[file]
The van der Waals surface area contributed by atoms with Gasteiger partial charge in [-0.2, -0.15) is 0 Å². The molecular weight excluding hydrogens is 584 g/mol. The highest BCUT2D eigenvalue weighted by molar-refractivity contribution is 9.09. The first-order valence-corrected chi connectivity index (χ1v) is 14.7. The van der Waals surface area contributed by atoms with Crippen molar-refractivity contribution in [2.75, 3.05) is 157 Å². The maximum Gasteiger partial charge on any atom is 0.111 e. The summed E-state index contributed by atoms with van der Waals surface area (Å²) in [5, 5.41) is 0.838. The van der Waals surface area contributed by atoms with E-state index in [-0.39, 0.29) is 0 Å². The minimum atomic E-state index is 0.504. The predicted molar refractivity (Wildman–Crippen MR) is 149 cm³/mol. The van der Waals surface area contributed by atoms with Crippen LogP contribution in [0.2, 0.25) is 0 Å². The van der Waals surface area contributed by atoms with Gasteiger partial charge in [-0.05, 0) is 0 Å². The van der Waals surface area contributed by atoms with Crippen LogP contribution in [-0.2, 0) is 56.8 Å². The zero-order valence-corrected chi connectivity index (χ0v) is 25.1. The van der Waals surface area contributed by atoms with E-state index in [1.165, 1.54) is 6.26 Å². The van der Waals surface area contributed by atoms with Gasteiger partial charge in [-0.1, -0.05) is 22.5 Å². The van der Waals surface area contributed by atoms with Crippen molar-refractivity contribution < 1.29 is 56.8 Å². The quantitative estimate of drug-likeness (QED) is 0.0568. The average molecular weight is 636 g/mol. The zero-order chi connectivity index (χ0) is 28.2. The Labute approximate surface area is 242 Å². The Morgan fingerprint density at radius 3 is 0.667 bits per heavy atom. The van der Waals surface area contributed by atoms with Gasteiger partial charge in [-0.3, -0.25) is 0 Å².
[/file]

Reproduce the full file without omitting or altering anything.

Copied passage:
The van der Waals surface area contributed by atoms with Gasteiger partial charge in [-0.2, -0.15) is 0 Å². The molecular weight excluding hydrogens is 584 g/mol. The highest BCUT2D eigenvalue weighted by molar-refractivity contribution is 9.09. The first-order valence-corrected chi connectivity index (χ1v) is 14.7. The van der Waals surface area contributed by atoms with Crippen molar-refractivity contribution in [2.75, 3.05) is 157 Å². The maximum Gasteiger partial charge on any atom is 0.111 e. The summed E-state index contributed by atoms with van der Waals surface area (Å²) in [5, 5.41) is 0.838. The van der Waals surface area contributed by atoms with E-state index in [-0.39, 0.29) is 0 Å². The minimum atomic E-state index is 0.504. The predicted molar refractivity (Wildman–Crippen MR) is 149 cm³/mol. The van der Waals surface area contributed by atoms with Crippen LogP contribution in [0.2, 0.25) is 0 Å². The van der Waals surface area contributed by atoms with Gasteiger partial charge in [-0.05, 0) is 0 Å². The van der Waals surface area contributed by atoms with Crippen LogP contribution in [-0.2, 0) is 56.8 Å². The zero-order valence-corrected chi connectivity index (χ0v) is 25.1. The van der Waals surface area contributed by atoms with E-state index in [1.165, 1.54) is 6.26 Å². The van der Waals surface area contributed by atoms with Gasteiger partial charge in [-0.1, -0.05) is 22.5 Å². The van der Waals surface area contributed by atoms with Crippen molar-refractivity contribution < 1.29 is 56.8 Å². The quantitative estimate of drug-likeness (QED) is 0.0568. The average molecular weight is 636 g/mol. The zero-order chi connectivity index (χ0) is 28.2. The Labute approximate surface area is 242 Å². The Morgan fingerprint density at radius 3 is 0.667 bits per heavy atom. The van der Waals surface area contributed by atoms with Gasteiger partial charge in [-0.3, -0.25) is 0 Å².